Materials and methods

Sampling

During 2015 and 2016, a total of 30 samples of opium, heroin and crack, were collected from seized packages by security police in Iran. According to following equation, the number of sample for each illegal drugs was determined to be 10 (n = 10), and sampling method was defined in randomized manner [16].
$$ n=2{\left(\sigma \frac{Z_{1-\alpha /\left(2\tau \right)}+{Z}_{1-\beta }}{\upmu_A-{\upmu}_B}\right)}^2 $$

In this equation, standard deviation (σ), type І error (Z1-α) = 0.05, number of comparisons to be made (τ) = 3, power (Z1-β) = 0.8 and difference (μAB) < 0.3. It should be noted that all of the samples were placed into clean glass bottles, labeled and kept under suitable conditions until analysis.

Determination of metals

The samples were dried in an oven at 25 °C for 24 h. 20 mg of dried samples was weighed and put into Teflon reaction vessels. Concentrated HNO3 (2 mL, 35%) were added and, after closing the vessels with a lid, the samples were digested at 160 °C for 30 min. Then, the digested samples were cooled to room temperature. The resulting clear digest solutions were diluted with deionized water and filtered quantitatively into a 50 ml volumetric flask. The concentrations of lead (Pb), cadmium (Cd), chromium (Cr) in these digests were measured using graphite furnace atomic absorption spectrophotometry (Model AAnalyst 300, Perkin Elmer, USA). For measurements, argon, as the inert gas, and pyrolyticcoated graphite tubes with a platform were used. The atomic absorption signal was measured in peak area mode against a calibration curve.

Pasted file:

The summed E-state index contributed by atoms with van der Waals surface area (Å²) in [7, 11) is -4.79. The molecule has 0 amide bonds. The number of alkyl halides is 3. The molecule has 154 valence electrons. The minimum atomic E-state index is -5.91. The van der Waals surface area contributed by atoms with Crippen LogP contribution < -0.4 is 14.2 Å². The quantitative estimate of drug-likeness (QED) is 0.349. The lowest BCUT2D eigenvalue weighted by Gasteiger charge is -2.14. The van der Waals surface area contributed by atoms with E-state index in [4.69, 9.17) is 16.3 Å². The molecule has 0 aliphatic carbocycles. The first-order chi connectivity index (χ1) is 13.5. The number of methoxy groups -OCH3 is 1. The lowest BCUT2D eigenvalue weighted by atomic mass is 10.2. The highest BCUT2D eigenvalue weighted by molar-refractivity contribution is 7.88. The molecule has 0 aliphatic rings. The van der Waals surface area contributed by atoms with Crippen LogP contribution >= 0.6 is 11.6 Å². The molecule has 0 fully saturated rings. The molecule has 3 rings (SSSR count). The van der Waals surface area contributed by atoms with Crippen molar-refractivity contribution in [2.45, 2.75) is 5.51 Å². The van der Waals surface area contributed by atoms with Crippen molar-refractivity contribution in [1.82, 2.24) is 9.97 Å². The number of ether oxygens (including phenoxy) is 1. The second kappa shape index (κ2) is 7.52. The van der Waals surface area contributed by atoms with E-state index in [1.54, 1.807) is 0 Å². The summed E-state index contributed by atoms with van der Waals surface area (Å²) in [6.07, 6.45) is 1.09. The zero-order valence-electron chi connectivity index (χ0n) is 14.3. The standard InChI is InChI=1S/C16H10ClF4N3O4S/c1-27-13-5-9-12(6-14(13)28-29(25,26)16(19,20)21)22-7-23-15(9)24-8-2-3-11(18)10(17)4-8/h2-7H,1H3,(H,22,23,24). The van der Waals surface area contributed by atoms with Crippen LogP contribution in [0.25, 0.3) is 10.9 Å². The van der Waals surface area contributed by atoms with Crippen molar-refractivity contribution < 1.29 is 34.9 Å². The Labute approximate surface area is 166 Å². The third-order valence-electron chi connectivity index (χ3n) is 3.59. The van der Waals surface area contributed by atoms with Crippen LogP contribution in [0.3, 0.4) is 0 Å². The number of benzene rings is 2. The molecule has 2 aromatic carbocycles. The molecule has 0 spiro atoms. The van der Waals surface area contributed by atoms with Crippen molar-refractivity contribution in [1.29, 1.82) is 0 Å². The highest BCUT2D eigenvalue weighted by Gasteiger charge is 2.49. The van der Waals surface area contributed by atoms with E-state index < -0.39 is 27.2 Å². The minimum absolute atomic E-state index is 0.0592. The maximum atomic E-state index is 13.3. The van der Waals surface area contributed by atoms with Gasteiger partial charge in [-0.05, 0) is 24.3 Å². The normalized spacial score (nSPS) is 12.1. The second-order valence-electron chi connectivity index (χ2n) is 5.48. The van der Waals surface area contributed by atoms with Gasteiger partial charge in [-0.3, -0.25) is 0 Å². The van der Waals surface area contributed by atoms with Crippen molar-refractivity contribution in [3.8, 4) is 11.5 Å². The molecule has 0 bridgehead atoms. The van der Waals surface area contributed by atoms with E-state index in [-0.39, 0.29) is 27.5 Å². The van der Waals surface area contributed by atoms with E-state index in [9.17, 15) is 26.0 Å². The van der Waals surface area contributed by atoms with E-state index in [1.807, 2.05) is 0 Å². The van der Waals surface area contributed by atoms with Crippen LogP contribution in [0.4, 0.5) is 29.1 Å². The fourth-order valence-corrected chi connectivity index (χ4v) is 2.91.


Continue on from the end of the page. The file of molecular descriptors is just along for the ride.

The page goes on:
In this study, calibration curves for metals were constructed using external standards in a range from 2.5 to 50 μg/L, prepared by dilution of a stock solution in deionized water. Then, the limits of detection (LOD) and limits of quantification (LOQ) were determined as (SD/S) × 3.3 and (SD/S) × 10, respectively, where SD/S is the ratio of standard deviation/slope of calibration curve. In addition to using validated methods, the reliability of the data was assessed by conducting internal quality control experiments. In this regard, recoveries of metals were recorded by analyzing a sample spiked with certain concentrations (10, 30 and 50 μg/g) of each metal.